MATAV CEO Lior Shtrassberg (standing) meets Holocaust survivors at one of the organization's branches.
(photo credit: ALONI MOR)
Europe’s concentration and labor camps began to be liberated in the summer of 1944, as Soviet troops swept westward across what used to be Nazi-occupied Poland.
For those who survived, whether rescued from camps or emerging from hiding, picking up the strands of their lives from the ruins would take Herculean inner strength and resolve.
Many left the camps and their places of refuge alone, stripped not only of their possessions and their dignity, but also entire families. If those of them who came first to Palestine and then to Israel could have seen more than 70 years into the future, they could be forgiven for thinking they would never feel alone again.
The Holocaust Survivors’ Rights Authority in the Finance Ministry, in cooperation with JDC-Israel-Eshel and the MATAV Association, which has been in existence for 60 years and provides a wide range of services for more than 30,000 elderly citizens, are embarking on a largescale nationwide initiative to deal with the phenomenon of loneliness among Holocaust survivors.
Israel’s Holocaust survivor population continues to shrink and a significant proportion of them suffer from economic hardship. In addition, a recent Brookdale Institute study found that 40% of survivors reported feeling lonely. MATAV CEO Lior Strassberg stressed the importance of visiting survivors in their homes and how doing so helps make them feel part of the community.
“Loneliness has some basic side effects – quality of life, perception of happiness and physical manifestations – and that is significant. Even if their families are in contact [with elderly Holocaust survivors] and come to visit them once or twice a week for a few hours at a time, they are often still spending most of the day on their own.”
MATAV is well placed to tackle this new project on behalf of lonely Holocaust survivors, as it already has existing programs in place to help the elderly, the sick and the disabled, among others. Its V’Hadarta (Dignity in Old Age) project, an initiative of the Social Equality Ministry and managed by MATAV in cooperation with the Social Equality Ministry, pairs lonely elderly people with young men and women performing their national service, who arrive at their homes or at community centers on a fixed day and time and accompany them to perform day-to-day tasks, such as going to the bank or post office. MATAV’s Haverim L’et Zikna (Friends in Old Age) project enables elderly people who have pets and are having difficulty looking after them, to receive help in taking care of their beloved animals.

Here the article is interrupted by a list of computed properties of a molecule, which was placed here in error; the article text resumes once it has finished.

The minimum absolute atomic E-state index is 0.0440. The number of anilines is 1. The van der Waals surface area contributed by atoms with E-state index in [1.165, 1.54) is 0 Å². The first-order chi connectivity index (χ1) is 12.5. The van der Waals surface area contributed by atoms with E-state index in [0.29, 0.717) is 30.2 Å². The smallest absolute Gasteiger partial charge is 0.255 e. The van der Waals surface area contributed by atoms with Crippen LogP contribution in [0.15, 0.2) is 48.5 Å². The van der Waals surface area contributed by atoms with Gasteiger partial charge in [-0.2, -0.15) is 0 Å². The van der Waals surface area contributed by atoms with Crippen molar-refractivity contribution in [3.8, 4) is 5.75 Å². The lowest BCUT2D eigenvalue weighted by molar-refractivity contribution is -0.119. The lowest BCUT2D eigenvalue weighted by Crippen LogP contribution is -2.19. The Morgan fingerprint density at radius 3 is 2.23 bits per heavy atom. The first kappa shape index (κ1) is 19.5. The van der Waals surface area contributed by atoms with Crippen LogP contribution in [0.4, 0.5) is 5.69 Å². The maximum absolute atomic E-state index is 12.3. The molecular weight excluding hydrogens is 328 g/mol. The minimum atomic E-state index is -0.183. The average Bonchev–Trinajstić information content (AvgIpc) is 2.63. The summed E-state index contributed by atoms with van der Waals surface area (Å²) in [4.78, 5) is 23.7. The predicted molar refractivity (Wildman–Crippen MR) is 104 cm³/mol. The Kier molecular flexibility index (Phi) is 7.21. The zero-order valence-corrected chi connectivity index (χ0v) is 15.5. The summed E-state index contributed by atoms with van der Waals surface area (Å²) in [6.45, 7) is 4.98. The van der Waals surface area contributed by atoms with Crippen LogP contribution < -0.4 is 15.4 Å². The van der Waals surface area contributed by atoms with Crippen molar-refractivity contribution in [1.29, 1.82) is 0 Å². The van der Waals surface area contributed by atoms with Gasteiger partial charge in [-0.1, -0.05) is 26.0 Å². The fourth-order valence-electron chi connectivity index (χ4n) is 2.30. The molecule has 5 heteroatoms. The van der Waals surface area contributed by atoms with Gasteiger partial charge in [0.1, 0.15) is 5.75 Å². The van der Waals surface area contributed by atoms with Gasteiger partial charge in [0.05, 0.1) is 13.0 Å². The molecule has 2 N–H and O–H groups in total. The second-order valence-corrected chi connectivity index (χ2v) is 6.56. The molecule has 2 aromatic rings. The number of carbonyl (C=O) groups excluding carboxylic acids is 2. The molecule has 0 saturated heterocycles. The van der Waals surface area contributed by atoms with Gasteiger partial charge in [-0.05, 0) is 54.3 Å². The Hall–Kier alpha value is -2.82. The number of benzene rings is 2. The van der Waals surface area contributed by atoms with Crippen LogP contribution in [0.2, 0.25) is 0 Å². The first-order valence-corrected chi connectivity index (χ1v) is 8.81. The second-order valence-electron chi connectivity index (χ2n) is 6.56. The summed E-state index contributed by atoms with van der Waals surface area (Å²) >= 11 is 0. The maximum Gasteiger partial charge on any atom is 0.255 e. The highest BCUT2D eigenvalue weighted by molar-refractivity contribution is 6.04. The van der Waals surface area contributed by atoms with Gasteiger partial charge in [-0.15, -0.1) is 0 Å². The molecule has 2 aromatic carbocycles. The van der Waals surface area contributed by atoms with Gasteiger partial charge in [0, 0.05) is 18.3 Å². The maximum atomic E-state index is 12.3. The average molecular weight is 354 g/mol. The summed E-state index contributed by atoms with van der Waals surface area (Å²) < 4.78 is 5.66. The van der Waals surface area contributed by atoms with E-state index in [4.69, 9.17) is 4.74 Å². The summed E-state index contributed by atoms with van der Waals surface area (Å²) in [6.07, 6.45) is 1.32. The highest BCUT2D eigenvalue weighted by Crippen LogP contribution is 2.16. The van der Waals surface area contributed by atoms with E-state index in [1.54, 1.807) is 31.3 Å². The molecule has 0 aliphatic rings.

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The pairing of an appropriate volunteer with a survivor is crucial to the success of the project and only works with careful planning and effort. “There is an interview process to ensure that there is a good match between the volunteer and the Holocaust survivor,” said Strassberg.
“We try and match people who have similar interests and compatible personalities if we can, because it is important to remember that this is a project between people.” Strassberg also highlighted the project’s potential for reflected benefit – from the volunteer to the survivor and back again. “Being involved with this can fill one’s heart, give enormous satisfaction and a feeling of meaning – everyone is looking for meaning. It can be life-changing.”
“We see this project as a step that can solve one of the most complex problems that exist among homeless Holocaust survivors and that is the problem of loneliness,” said Ofra Ross, director of the Holocaust Survivors’ Rights Authority. “We will continue to work to benefit Holocaust survivors and to provide them with the highest quality and most effective response to their physical and mental needs,” she added.
In the last few years, the plight of the elderly in general and Holocaust survivors, in particular, has received greater attention, in terms of awareness and budgetary allowance than was previously the case. There has been a discussion as to the limits of the state’s responsibilities and what role citizens and organizations can play in filling any shortfall. With this, the No Longer Alone program, a combination of state and nongovernmental actors has stepped in to try and protect some of society’s most vulnerable members.
The project has drafted around 500 volunteers to date, with a goal to reach 5,000 by its end. “It has been rolled out across the country – from Kiryat Shmona to Eilat – and is one of the reasons that MATAV, because of its extensive branches network is a natural fit to carry this out,” said Strassberg.
For more information or if you are interested in volunteering, contact: 077-899-4140
This piece was written in cooperation with the MATAV Association.
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